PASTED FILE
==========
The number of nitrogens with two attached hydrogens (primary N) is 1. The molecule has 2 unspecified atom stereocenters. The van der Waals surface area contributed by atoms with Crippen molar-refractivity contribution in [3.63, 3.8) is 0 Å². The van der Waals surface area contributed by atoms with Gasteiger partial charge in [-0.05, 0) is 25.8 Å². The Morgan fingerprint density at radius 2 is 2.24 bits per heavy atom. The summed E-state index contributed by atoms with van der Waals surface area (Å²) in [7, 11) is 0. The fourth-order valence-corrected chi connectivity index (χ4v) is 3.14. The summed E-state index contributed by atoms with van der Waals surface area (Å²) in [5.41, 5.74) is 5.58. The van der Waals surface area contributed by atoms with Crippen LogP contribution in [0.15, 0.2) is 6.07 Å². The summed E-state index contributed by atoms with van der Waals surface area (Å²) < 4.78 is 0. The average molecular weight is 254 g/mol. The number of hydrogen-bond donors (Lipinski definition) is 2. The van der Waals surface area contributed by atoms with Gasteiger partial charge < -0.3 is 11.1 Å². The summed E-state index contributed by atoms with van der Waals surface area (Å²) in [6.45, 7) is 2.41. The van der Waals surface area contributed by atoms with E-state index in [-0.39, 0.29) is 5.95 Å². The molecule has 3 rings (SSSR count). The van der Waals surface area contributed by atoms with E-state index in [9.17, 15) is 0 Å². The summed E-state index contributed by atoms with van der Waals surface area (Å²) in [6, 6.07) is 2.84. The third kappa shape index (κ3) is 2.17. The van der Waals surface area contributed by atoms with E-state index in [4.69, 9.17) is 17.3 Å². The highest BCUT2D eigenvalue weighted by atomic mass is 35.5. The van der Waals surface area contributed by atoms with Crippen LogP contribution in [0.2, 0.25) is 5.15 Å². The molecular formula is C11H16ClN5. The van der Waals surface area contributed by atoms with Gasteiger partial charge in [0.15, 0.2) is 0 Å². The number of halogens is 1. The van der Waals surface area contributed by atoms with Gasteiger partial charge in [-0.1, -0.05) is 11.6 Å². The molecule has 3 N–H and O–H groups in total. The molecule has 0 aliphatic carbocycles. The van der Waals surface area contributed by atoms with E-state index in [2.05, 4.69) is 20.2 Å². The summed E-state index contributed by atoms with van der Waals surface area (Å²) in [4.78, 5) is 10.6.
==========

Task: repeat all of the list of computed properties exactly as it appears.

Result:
The number of nitrogens with two attached hydrogens (primary N) is 1. The molecule has 2 unspecified atom stereocenters. The van der Waals surface area contributed by atoms with Crippen molar-refractivity contribution in [3.63, 3.8) is 0 Å². The van der Waals surface area contributed by atoms with Gasteiger partial charge in [-0.05, 0) is 25.8 Å². The Morgan fingerprint density at radius 2 is 2.24 bits per heavy atom. The summed E-state index contributed by atoms with van der Waals surface area (Å²) in [7, 11) is 0. The fourth-order valence-corrected chi connectivity index (χ4v) is 3.14. The summed E-state index contributed by atoms with van der Waals surface area (Å²) in [5.41, 5.74) is 5.58. The van der Waals surface area contributed by atoms with Crippen LogP contribution in [0.15, 0.2) is 6.07 Å². The summed E-state index contributed by atoms with van der Waals surface area (Å²) < 4.78 is 0. The average molecular weight is 254 g/mol. The number of hydrogen-bond donors (Lipinski definition) is 2. The van der Waals surface area contributed by atoms with Gasteiger partial charge < -0.3 is 11.1 Å². The summed E-state index contributed by atoms with van der Waals surface area (Å²) in [6.45, 7) is 2.41. The van der Waals surface area contributed by atoms with E-state index in [-0.39, 0.29) is 5.95 Å². The molecule has 3 rings (SSSR count). The van der Waals surface area contributed by atoms with E-state index in [9.17, 15) is 0 Å². The summed E-state index contributed by atoms with van der Waals surface area (Å²) in [6, 6.07) is 2.84. The third kappa shape index (κ3) is 2.17. The van der Waals surface area contributed by atoms with E-state index in [4.69, 9.17) is 17.3 Å². The highest BCUT2D eigenvalue weighted by atomic mass is 35.5. The van der Waals surface area contributed by atoms with Crippen LogP contribution in [0.2, 0.25) is 5.15 Å². The molecular formula is C11H16ClN5. The van der Waals surface area contributed by atoms with Gasteiger partial charge in [0.15, 0.2) is 0 Å². The number of halogens is 1. The van der Waals surface area contributed by atoms with Gasteiger partial charge in [-0.1, -0.05) is 11.6 Å². The molecule has 3 N–H and O–H groups in total. The molecule has 0 aliphatic carbocycles. The van der Waals surface area contributed by atoms with E-state index in [2.05, 4.69) is 20.2 Å². The summed E-state index contributed by atoms with van der Waals surface area (Å²) in [4.78, 5) is 10.6.